- In a piece for the Washington Times, Mark Zuckerman looks at the Nationals' options for their No. 5 starter in Spring Training. While Ross Detwiler, Taylor Jordan and Tanner Roark all have their merits, Zuckerman notes the strengths of each at adapting to different roles. He writes that the easiest decision is Detwiler in the rotation, Roark in the bullpen and Jordan at Triple-A, but stresses that GM Mike Rizzo and manager Matt Williams need to make the decision with the team's long-term interests in mind.
- MLBPA executive director Tony Clark wouldn't bite when asked if the Mets' payroll was drawing attention from the union, writes Andy Martino of the New York Daily News. Clark said that the MLBPA pays attention to payrolls "in general" and called the Mets a "marquee franchise" but wouldn't elaborate. Clark said he isn't aware of any payroll constraints on the Mets, who will have a roughly $87MM payroll that represents a slight decline from last year's mark.
- Ryan Lawrence of the Philadelphia News writes that while Miguel Alfredo Gonzalez's Spring Training debut didn't go particularly well this weekend, Phillies coaches and executives took away some positives from the outing. Gonzalez allowed a run on two hits and four walks with two strikeouts in 1 2/3 innings and is fighting with Roberto Hernandez for the fifth rotation spot. Pitching coach Bob McClure and GM Ruben Amaro Jr. offered some praise, especially since Gonzalez has scarcely pitched over the past two years due to injury and suspension. Lawrence writes that Roberto Hernandez is still the favorite for the fifth starter role.
In case you missed it over the weekend, the Braves inked Cuban backstop Yenier Bello to a minor league deal and invited him to Spring Training. Bello is likely ticketed to begin his career here in the minors, but he adds some critical catcher depth to the Braves, who of course lost Brian McCann to the Yankees this offseason. More from the NL East to kick off your Monday morning...
- Mets manager Terry Collins told reporters, including Newsday's Marc Carig (Twitter link) that Daisuke Matsuzaka and John Lannan are the favorites to win the fifth spot in his rotation. MLB.com's Marty Noble writes that Collins is still considering Jenrry Mejia, though the youngster is more likely to be used in a long relief role out of Spring Training. Noble writes that the Mets feel that role would allow Mejia to continue to build arm strength and can also serve as a developmental tool.
- ESPNNewYork.com's Adam Rubin writes that Mike Piazza is in Mets camp to serve as a special instructor but says he's not looking to get into coaching on a full-time basis anytime soon. Piazza says he has a seven-month old son, so his focus appears to be on his family. Travis d'Arnaud calls Piazza's tutelage "a dream," as the Long Beach, Calif. native grew up idolizing Piazza as a Dodgers fan.
- New Phillies hurler A.J. Burnett made his Spring Training debut over the weekend, and it came against his former club, the Pirates, writes Rob Biertempfel of the Pittsburgh Tribune-Review. Pirates manager Clint Hurdle and Burnett himself both told Biertempfel that there was nothing weird about Burnett pitching against the Bucs instead of for them, and neither hinted at any ill will. Hurdle simply called the change "part of the game," and Burnett offered nothing but respect for his former club.
- ESPN's Jayson Stark writes that although the Braves lost Tim Hudson to the Giants via free agency, talk that the club lacks an ace is overblown, as Kris Medlen has developed into that type of pitcher for the team. Assistant GM John Coppolella said of Medlen: "Look, the fact that he’s not 6 feet tall and that fact that he doesn't throw 95 [mph] makes it seem like he’s not a power guy, but he’s very good with what he does. ... He’s a huge part of our staff. And we hope he will be for a long time."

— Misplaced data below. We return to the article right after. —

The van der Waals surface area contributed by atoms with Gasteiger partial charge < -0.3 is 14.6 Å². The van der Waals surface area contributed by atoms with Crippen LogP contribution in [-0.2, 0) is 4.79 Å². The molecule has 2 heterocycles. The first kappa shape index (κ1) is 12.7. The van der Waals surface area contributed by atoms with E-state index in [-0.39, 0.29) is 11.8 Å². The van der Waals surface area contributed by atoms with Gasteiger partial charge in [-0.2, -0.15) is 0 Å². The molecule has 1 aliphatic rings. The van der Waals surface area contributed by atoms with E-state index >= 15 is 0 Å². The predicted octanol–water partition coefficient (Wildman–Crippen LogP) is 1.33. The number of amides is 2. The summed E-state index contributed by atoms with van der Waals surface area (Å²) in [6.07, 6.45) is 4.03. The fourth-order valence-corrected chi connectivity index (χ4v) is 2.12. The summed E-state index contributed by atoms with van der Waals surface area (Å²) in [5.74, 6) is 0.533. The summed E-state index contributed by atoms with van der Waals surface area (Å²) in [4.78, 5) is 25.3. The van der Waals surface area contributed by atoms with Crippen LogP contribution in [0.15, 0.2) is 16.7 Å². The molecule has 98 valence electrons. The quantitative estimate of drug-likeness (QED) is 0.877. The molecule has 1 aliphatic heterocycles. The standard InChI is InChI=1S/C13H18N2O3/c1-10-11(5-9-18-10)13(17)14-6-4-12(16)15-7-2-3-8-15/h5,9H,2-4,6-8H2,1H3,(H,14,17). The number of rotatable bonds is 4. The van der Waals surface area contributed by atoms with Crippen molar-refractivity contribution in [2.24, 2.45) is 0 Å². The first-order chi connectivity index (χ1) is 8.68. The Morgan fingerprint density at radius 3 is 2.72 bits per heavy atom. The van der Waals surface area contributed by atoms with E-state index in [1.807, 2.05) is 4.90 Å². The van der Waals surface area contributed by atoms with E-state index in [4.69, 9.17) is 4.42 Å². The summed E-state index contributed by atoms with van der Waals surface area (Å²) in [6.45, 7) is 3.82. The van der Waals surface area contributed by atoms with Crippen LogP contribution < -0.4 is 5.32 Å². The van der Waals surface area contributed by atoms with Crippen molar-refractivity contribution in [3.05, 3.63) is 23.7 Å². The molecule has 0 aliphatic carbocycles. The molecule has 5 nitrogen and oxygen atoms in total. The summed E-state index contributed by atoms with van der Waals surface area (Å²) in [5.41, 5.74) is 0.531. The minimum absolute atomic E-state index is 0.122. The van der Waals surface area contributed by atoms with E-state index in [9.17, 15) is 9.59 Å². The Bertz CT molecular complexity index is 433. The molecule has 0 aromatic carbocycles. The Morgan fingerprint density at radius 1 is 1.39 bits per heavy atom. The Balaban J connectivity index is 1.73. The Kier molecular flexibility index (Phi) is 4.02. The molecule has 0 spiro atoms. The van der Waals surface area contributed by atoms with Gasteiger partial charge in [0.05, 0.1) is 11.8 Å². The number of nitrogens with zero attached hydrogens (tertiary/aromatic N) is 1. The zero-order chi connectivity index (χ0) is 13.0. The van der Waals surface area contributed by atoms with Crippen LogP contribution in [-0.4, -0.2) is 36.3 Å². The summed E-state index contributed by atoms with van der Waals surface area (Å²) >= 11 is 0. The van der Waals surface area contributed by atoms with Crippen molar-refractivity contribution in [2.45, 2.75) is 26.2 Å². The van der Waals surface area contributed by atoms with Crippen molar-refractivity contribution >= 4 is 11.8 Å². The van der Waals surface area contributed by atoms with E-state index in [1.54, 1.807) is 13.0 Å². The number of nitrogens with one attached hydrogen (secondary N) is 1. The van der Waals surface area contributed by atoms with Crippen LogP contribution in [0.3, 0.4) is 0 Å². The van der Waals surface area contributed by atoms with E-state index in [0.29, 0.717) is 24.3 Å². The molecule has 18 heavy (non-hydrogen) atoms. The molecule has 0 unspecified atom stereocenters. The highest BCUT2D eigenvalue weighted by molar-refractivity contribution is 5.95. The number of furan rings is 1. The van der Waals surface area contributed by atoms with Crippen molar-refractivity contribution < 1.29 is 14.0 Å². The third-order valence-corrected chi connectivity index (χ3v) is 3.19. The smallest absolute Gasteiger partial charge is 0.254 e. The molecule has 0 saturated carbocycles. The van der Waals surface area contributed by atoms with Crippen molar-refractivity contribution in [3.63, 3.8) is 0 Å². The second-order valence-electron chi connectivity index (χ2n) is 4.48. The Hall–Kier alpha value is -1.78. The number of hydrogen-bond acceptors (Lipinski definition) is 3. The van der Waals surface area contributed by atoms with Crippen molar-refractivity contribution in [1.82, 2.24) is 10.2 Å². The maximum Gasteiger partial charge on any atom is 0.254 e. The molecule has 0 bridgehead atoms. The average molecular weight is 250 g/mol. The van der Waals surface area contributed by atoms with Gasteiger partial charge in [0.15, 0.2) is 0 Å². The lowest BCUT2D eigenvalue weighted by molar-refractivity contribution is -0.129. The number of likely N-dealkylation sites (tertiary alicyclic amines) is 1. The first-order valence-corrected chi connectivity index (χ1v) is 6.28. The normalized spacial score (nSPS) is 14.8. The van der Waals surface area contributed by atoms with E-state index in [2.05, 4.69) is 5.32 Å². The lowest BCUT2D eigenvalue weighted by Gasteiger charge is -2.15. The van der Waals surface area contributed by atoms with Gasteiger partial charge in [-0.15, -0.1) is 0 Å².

MLBPA Executive Director Tony Clark doesn't expect the Collective Bargaining Agreement to be reopened before its 2016 expiration to address issues with the qualifying offer system, writes Evan Drellich of the Houston Chronicle. "It’s very difficult to open up a CBA," said Clark. "Suffice it to say, if there are issues during the course of any agreement, we continue to have discussions that may not require the CBA be to opened up, making sure that whatever the concerns are, whatever the issues are, and if they can be discussed in some more formal fashion, so be it, but more often than not, come 2016 when we have an opportunity to sit down is when we’ll do so." Last night, Aaron Steen asked MLBTR readers about the qualifying offer and nearly 47% want to tweak the QO while 25% want to eliminate it entirely.
In National League news and notes on Oscar Sunday:
- With the ink barely dry on Homer Bailey's six-year, $105MM contract extension, the Reds will be in the same situation with starters Mat Latos, Mike Leake, and Johnny Cueto next year. Owner Bob Castellini told the Cincinnati Enquirer's John Fay the team wants to retain all three. "We’re going to try to sign all these guys," Castellini said. "Whether we can or not, I don’t know. I don’t have a crystal ball."
- Castellini also told Fay he is not pleased with the media's coverage of the Reds' offseason because it has had an adverse affect on the team's revenues. "That season-ticket number is the most important number we can generate," said Castellini. "We knew we wanted to sign Homer. We knew we were going to make some other commitments. It’s not that we didn’t look. It gets written in such a way – 'Well, the Reds aren’t doing anything' – that really does affect people buying season tickets." Castellini provided Fay with details of the club's revenue generated through ticket sales, sponsorships, and the national TV contract adding neither he nor any of the other principal owners or investors have ever taken money out of the franchise.